The same higher order cognitive functions of the brain can be used to train the brain to better cope with stressful stimuli, and reduce the stress response to stimulus. This process of desensitisation is used to treat those with anxiety disorders and specific phobias by gradually exposing them to the trigger of their anxiety in a controlled fashion. For instance, a patient with a severe spider phobia might be exposed initially to discussion about spiders and pictures of them, and then gradually work up to exposures to real spiders when their suppression of their phobia had reached an appropriate stage. In a similar fashion, combat soldiers exposed to repetitive, realistic training scenarios can undergo a process of fear extinction (Stockhorst 2016) in which the evolutionary fear response is modulated to the point where the soldier is able to function optimally in a stressful situation which might debilitate an untrained person and render them paralysed with fear. This, combined with the natural opiates released as part of the stress response, contributes to why a percentage of soldiers who experience combat can’t wait to get in a firefight again.
In the extreme opposite end of the anxiety, spectrum exists people who have little to no stress response to a stimulus. In this setting, the person doesn’t receive the negative feedback associated with fear and the stress response and may exhibit antisocial, or psychopathic behaviours due to the lack of negative feedback.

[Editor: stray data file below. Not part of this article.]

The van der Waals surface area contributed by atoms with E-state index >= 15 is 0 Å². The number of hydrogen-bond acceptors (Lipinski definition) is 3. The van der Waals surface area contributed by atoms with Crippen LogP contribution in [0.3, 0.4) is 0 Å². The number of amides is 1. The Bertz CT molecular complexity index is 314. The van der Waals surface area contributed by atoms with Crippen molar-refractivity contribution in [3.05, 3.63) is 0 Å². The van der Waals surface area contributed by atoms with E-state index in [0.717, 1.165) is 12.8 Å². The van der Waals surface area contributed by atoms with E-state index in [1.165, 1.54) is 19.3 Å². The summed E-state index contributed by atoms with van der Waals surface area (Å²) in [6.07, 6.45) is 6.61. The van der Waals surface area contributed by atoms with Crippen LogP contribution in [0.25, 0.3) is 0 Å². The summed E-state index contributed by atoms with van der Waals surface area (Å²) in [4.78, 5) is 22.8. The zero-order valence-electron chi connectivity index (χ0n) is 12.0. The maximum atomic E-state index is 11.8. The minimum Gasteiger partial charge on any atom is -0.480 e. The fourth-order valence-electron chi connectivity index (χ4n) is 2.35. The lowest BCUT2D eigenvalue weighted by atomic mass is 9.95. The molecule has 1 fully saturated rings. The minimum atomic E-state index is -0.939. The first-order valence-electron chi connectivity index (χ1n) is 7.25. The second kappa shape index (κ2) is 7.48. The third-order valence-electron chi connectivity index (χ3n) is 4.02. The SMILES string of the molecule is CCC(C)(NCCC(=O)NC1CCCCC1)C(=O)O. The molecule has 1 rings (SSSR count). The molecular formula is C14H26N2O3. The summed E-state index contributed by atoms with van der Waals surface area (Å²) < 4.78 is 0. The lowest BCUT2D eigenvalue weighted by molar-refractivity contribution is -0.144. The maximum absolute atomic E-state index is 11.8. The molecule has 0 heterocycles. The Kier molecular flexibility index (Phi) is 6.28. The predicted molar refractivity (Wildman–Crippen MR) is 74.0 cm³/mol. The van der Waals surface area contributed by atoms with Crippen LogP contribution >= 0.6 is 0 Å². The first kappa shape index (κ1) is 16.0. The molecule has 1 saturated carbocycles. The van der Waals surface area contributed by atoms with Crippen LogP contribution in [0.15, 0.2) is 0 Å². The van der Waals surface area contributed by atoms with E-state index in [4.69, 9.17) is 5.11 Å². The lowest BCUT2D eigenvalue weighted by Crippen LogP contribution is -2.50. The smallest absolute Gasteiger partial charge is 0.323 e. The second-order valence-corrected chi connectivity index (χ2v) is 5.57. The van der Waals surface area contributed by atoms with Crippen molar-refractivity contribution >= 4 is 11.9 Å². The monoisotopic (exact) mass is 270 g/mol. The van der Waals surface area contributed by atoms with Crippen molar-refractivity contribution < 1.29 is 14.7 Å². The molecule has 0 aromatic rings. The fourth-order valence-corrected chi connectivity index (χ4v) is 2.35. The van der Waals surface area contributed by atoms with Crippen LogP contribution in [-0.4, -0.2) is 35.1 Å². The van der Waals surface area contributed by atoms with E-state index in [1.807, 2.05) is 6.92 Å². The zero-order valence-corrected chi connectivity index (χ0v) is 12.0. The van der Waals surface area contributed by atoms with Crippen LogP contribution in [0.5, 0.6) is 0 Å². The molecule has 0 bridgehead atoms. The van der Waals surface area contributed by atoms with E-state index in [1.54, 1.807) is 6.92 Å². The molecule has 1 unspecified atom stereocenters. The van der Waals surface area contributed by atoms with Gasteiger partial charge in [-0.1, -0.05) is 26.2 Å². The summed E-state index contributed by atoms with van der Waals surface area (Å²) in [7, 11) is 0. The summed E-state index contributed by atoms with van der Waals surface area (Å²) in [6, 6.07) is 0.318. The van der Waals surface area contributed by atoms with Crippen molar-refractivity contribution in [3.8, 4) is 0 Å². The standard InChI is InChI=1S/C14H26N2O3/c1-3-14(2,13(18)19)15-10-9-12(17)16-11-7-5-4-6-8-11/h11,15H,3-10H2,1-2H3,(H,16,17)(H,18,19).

In summary, the stress response mechanisms in modern man have evolved over millennia as a protective mechanism, and have been further complicated by the development of the higher-order cognitive functions of our brains. For the majority of us, our stress response serves us well, alerting us to threat and priming us for optimal performance in situations such as sporting events or public speaking commitments. Should the stress response system become slightly unregulated or be triggered inappropriately however, such as in clinical anxiety or PTSD, the effects can be debilitating for the sufferer. In this setting through no fault of the individual, their body automatically prepares itself for flight or fight at inappropriate times. The good news is that help is available for these conditions, and if you feel that you are experiencing anxiety or PTSD, please don’t continue to face it alone. Make an appointment with your GP or psychologist and start the process of standing down your body’s fight or flight system.
- Davis, M 1998, ‘Are Different Parts of the Extended Amygdala Involved in Fear versus Anxiety?’, Biological Psychiatry, vol. 44, no. 12, pp. 1239-1247.
- Lang, P, Bradley, MM, Cuthbert, BN 1998, ‘Emotion, Motivation, and Anxiety: Brain Mechanisms and Psychophysiology’, Biological Psychology, vol. 44, no. 12, pp. 1248-1263.
- Lang, P, Davis, M, Ohman, A 2000, ‘Fear and anxiety: animal models and human cognitive psychophysiology’, Journal of Affective Disorders, vol. 61, no. 3, pp. 137-159.
- Milad, M, Rauch, SL, Pitman, RK, Quirk, GJ 2006, ‘Fear extinction in rats: Implications for human brain imaging and anxiety disorders’, Biological Psychology, vol. 73, no. 3, pp. 61-71.
- Stockhorst, U, Antov, MI 2016, ‘Modulation of Fear Extinction by Stress, Stress Hormones and Estradiol: A Review’, Frontiers in Behavioral Neuroscience, vol. 9, no. 359, pp. 1-26.